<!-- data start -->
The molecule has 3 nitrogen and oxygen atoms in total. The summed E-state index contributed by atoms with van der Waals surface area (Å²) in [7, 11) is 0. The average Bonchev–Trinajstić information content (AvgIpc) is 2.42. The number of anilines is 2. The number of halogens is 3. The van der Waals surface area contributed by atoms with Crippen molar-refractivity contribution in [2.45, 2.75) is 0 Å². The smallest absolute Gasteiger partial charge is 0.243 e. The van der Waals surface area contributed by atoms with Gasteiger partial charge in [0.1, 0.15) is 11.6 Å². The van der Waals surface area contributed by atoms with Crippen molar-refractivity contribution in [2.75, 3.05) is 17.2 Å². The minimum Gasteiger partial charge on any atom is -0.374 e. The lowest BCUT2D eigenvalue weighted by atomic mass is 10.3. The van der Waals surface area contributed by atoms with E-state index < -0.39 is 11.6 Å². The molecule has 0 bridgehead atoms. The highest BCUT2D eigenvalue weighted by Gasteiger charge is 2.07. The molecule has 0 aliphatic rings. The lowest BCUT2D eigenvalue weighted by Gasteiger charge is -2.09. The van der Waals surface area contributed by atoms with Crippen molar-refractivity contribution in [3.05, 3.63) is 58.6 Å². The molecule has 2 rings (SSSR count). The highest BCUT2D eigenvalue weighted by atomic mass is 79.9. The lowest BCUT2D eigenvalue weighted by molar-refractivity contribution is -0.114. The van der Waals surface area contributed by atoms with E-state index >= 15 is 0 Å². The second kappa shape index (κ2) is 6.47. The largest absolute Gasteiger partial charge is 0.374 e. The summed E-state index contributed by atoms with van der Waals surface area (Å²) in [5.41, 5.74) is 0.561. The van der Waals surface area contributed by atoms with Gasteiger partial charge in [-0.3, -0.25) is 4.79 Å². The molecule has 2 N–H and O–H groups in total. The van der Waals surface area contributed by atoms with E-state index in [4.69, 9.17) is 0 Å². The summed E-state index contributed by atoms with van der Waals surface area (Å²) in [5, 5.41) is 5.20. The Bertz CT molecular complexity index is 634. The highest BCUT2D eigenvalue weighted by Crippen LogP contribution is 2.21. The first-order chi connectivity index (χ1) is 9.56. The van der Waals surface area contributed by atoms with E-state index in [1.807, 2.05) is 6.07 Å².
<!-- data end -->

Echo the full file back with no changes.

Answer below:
The molecule has 3 nitrogen and oxygen atoms in total. The summed E-state index contributed by atoms with van der Waals surface area (Å²) in [7, 11) is 0. The average Bonchev–Trinajstić information content (AvgIpc) is 2.42. The number of anilines is 2. The number of halogens is 3. The van der Waals surface area contributed by atoms with Crippen molar-refractivity contribution in [2.45, 2.75) is 0 Å². The smallest absolute Gasteiger partial charge is 0.243 e. The van der Waals surface area contributed by atoms with Gasteiger partial charge in [0.1, 0.15) is 11.6 Å². The van der Waals surface area contributed by atoms with Crippen molar-refractivity contribution in [2.75, 3.05) is 17.2 Å². The minimum Gasteiger partial charge on any atom is -0.374 e. The lowest BCUT2D eigenvalue weighted by atomic mass is 10.3. The van der Waals surface area contributed by atoms with E-state index < -0.39 is 11.6 Å². The molecule has 0 bridgehead atoms. The highest BCUT2D eigenvalue weighted by Gasteiger charge is 2.07. The molecule has 0 aliphatic rings. The lowest BCUT2D eigenvalue weighted by Gasteiger charge is -2.09. The van der Waals surface area contributed by atoms with Crippen molar-refractivity contribution in [3.05, 3.63) is 58.6 Å². The molecule has 2 rings (SSSR count). The highest BCUT2D eigenvalue weighted by atomic mass is 79.9. The lowest BCUT2D eigenvalue weighted by molar-refractivity contribution is -0.114. The van der Waals surface area contributed by atoms with E-state index >= 15 is 0 Å². The second kappa shape index (κ2) is 6.47. The largest absolute Gasteiger partial charge is 0.374 e. The summed E-state index contributed by atoms with van der Waals surface area (Å²) in [5.41, 5.74) is 0.561. The van der Waals surface area contributed by atoms with Gasteiger partial charge in [-0.3, -0.25) is 4.79 Å². The molecule has 2 N–H and O–H groups in total. The van der Waals surface area contributed by atoms with E-state index in [4.69, 9.17) is 0 Å². The summed E-state index contributed by atoms with van der Waals surface area (Å²) in [5, 5.41) is 5.20. The Bertz CT molecular complexity index is 634. The highest BCUT2D eigenvalue weighted by Crippen LogP contribution is 2.21. The first-order chi connectivity index (χ1) is 9.56. The van der Waals surface area contributed by atoms with E-state index in [1.807, 2.05) is 6.07 Å².